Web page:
ABSTRACT Background: Tracheobronchial disruption as a result of blunt thoracic trauma is a rare entity and only clinically serious lesions come to our notice, which can be life-threatening and need prompt recognition and treatment. Objectives: To review the authors’ experience with tracheobronchial injuries to emphasize the need for prompt diagnosis and treatment to avoid lethal complications including severe hypoxic organ failure, sepsis, mediastinitis and bronchopleural fistula. Patients and methods: A retrospective study of total 32 patients with tracheobronchial injury from 2001 to 2011. This study limited to patients with thoracic tracheal or bronchial injury, excluding those with cervical injuries. The study includes collected information about mechanism of injury, presentation, time until diagnosis and treatment, anatomical site of injury, type of treatment, diagnostic methods, duration of follow up and outcome. Results:Twenty-four patients were male (75%) and eight were females (25%). Patient’s ages ranged from 7-53 years.Majority of cases was referred because of blunt trauma in 15 cases (46.8%), 6 (18.75) motor vehicle accident,5 (15.6%) fall from a height and 4 (12.5%) with trauma by heavy object, while 8 cases(25%) were referred due to penetrating injury and 2 cases(6.25%) due to iatrogenic injury. In initially diagnosed group, the predominant clinical signs that give a suspicion of tracheobronchial disruption were increased subcutaneous surgical emphysema, shortness of breath, hemoptysis. After the admission to emergency unit, all of them were examined radiologically by chest X-ray film. Longitudinal tear of right upper lobe bronchus was found in 8 cases (32%), complete cut of right upper lobe bronchus in 4 cases (16%), tear of right intermediate bronchus in 4 cases (16%), 3 cases with clear cut left upper lobe (12%), longitudinal tear of distal lateral tracheal wall extend to right upper lobe in 2 cases(8%), 2 cases(8%) showed complex disruption of distal trachea right main with carinal tear and 2 cases (8%) with longitudinal tear of membranous wall of the trachea. 17 patients from early diagnosed cases had concomitant comorbid extra thoracic injuries at the time of diagnosis in the form of abdominal trauma in 12 cases, skeletal fractures in 9 cases and head injury in 5 cases. Conclusion: In a patient with a complex bronchial rupture, primary repair of the bronchus can be possible with complete functional preservation of the lung tissue.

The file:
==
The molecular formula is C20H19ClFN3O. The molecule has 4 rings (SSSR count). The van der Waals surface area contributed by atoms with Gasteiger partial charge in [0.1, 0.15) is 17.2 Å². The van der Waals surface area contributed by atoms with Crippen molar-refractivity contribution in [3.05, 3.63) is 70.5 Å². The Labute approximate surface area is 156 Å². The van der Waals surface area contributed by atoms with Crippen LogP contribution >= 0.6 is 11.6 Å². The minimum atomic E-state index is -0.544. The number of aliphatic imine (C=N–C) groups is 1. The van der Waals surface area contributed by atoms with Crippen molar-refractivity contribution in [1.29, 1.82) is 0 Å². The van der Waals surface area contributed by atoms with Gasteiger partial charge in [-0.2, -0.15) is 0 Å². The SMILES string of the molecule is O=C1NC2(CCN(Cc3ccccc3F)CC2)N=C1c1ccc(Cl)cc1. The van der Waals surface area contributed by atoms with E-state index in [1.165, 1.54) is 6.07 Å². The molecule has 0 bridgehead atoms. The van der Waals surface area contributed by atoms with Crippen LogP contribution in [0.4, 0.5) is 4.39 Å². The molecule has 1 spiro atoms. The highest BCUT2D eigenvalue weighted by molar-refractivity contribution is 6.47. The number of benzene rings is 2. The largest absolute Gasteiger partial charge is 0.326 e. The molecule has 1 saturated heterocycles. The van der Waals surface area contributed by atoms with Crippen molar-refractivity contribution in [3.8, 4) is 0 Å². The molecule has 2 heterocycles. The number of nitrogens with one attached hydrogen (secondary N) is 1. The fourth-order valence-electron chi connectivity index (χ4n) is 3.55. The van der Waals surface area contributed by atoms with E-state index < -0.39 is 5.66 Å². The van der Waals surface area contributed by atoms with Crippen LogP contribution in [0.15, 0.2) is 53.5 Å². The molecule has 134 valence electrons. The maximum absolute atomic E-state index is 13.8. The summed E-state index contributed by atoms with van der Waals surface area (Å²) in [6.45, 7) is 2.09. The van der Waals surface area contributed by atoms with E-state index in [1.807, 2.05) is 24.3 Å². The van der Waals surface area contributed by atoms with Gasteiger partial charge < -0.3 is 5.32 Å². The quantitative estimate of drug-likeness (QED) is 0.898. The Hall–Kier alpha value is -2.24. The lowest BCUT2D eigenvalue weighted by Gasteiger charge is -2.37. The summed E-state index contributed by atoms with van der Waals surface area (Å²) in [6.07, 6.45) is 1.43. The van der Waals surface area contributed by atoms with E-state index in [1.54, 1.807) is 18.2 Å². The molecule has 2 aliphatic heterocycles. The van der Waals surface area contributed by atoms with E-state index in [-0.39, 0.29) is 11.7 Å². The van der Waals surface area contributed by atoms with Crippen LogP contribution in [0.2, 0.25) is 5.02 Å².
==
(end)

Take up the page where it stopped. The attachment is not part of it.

Cite this paper
A. Salem, A. Brik, A. Refat, K. Elfagharany and A. Badr, "Is Primary Repair of Tracheobronchial Rupture Curative?," Open Journal of Thoracic Surgery, Vol. 3 No. 2, 2013, pp. 47-50. doi: 10.4236/ojts.2013.32010.
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